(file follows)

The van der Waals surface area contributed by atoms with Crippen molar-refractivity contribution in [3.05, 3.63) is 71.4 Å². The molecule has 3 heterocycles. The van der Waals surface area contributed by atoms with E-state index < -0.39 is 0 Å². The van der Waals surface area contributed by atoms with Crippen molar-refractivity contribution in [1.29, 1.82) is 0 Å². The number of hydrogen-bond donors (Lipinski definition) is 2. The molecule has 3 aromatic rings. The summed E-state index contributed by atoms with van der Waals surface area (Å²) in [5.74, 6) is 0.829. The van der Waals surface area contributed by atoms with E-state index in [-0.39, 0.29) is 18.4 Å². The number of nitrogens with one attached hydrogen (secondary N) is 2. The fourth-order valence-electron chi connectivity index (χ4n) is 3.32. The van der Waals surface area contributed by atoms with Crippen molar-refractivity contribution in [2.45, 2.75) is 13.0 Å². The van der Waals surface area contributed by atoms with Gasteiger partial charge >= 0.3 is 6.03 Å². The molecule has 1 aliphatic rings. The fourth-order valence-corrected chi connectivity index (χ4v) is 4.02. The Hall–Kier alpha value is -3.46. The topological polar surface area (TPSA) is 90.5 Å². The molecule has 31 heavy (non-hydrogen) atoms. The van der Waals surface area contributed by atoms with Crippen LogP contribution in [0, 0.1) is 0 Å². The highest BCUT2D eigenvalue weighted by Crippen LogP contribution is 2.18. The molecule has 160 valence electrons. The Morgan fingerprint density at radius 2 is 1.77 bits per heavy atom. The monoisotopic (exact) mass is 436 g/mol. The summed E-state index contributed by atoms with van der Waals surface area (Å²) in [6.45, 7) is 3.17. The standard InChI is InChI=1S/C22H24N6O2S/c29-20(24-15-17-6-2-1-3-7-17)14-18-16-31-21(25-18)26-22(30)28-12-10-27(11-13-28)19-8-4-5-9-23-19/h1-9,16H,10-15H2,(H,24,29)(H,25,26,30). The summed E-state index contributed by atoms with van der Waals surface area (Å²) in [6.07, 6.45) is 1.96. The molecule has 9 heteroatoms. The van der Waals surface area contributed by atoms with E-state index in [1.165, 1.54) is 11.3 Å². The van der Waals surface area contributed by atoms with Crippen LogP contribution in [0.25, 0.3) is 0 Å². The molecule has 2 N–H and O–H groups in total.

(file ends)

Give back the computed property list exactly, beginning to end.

The van der Waals surface area contributed by atoms with Crippen molar-refractivity contribution in [3.05, 3.63) is 71.4 Å². The molecule has 3 heterocycles. The van der Waals surface area contributed by atoms with E-state index < -0.39 is 0 Å². The van der Waals surface area contributed by atoms with Crippen molar-refractivity contribution in [1.29, 1.82) is 0 Å². The number of hydrogen-bond donors (Lipinski definition) is 2. The molecule has 3 aromatic rings. The summed E-state index contributed by atoms with van der Waals surface area (Å²) in [5.74, 6) is 0.829. The van der Waals surface area contributed by atoms with E-state index in [-0.39, 0.29) is 18.4 Å². The number of nitrogens with one attached hydrogen (secondary N) is 2. The fourth-order valence-electron chi connectivity index (χ4n) is 3.32. The van der Waals surface area contributed by atoms with Crippen molar-refractivity contribution in [2.45, 2.75) is 13.0 Å². The van der Waals surface area contributed by atoms with Gasteiger partial charge >= 0.3 is 6.03 Å². The molecule has 1 aliphatic rings. The fourth-order valence-corrected chi connectivity index (χ4v) is 4.02. The Hall–Kier alpha value is -3.46. The topological polar surface area (TPSA) is 90.5 Å². The molecule has 31 heavy (non-hydrogen) atoms. The van der Waals surface area contributed by atoms with Crippen LogP contribution in [0, 0.1) is 0 Å². The highest BCUT2D eigenvalue weighted by Crippen LogP contribution is 2.18. The molecule has 160 valence electrons. The Morgan fingerprint density at radius 2 is 1.77 bits per heavy atom. The monoisotopic (exact) mass is 436 g/mol. The summed E-state index contributed by atoms with van der Waals surface area (Å²) in [6.45, 7) is 3.17. The standard InChI is InChI=1S/C22H24N6O2S/c29-20(24-15-17-6-2-1-3-7-17)14-18-16-31-21(25-18)26-22(30)28-12-10-27(11-13-28)19-8-4-5-9-23-19/h1-9,16H,10-15H2,(H,24,29)(H,25,26,30). The summed E-state index contributed by atoms with van der Waals surface area (Å²) in [6.07, 6.45) is 1.96. The molecule has 9 heteroatoms. The van der Waals surface area contributed by atoms with E-state index in [1.165, 1.54) is 11.3 Å². The van der Waals surface area contributed by atoms with Crippen LogP contribution in [0.25, 0.3) is 0 Å². The molecule has 2 N–H and O–H groups in total.